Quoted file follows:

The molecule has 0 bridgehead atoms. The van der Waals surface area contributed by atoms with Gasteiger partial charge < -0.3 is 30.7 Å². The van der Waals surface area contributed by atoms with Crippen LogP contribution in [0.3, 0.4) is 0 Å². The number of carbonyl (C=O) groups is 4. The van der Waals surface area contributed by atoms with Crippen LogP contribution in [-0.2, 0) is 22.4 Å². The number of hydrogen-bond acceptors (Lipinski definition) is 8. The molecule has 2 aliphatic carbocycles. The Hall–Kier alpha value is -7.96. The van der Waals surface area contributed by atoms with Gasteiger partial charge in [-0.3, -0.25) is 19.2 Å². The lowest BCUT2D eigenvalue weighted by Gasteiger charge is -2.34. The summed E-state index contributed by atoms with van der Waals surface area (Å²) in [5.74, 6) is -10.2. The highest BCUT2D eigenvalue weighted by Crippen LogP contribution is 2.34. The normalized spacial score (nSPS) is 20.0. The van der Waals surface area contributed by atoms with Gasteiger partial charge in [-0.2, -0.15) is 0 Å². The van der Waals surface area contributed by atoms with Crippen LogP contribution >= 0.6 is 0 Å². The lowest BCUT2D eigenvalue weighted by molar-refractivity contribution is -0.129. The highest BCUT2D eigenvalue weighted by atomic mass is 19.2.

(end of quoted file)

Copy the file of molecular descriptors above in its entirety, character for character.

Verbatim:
The molecule has 0 bridgehead atoms. The van der Waals surface area contributed by atoms with Gasteiger partial charge < -0.3 is 30.7 Å². The van der Waals surface area contributed by atoms with Crippen LogP contribution in [0.3, 0.4) is 0 Å². The number of carbonyl (C=O) groups is 4. The van der Waals surface area contributed by atoms with Crippen LogP contribution in [-0.2, 0) is 22.4 Å². The number of hydrogen-bond acceptors (Lipinski definition) is 8. The molecule has 2 aliphatic carbocycles. The Hall–Kier alpha value is -7.96. The van der Waals surface area contributed by atoms with Gasteiger partial charge in [-0.3, -0.25) is 19.2 Å². The lowest BCUT2D eigenvalue weighted by Gasteiger charge is -2.34. The summed E-state index contributed by atoms with van der Waals surface area (Å²) in [5.74, 6) is -10.2. The highest BCUT2D eigenvalue weighted by Crippen LogP contribution is 2.34. The normalized spacial score (nSPS) is 20.0. The van der Waals surface area contributed by atoms with Gasteiger partial charge in [-0.2, -0.15) is 0 Å². The van der Waals surface area contributed by atoms with Crippen LogP contribution >= 0.6 is 0 Å². The lowest BCUT2D eigenvalue weighted by molar-refractivity contribution is -0.129. The highest BCUT2D eigenvalue weighted by atomic mass is 19.2.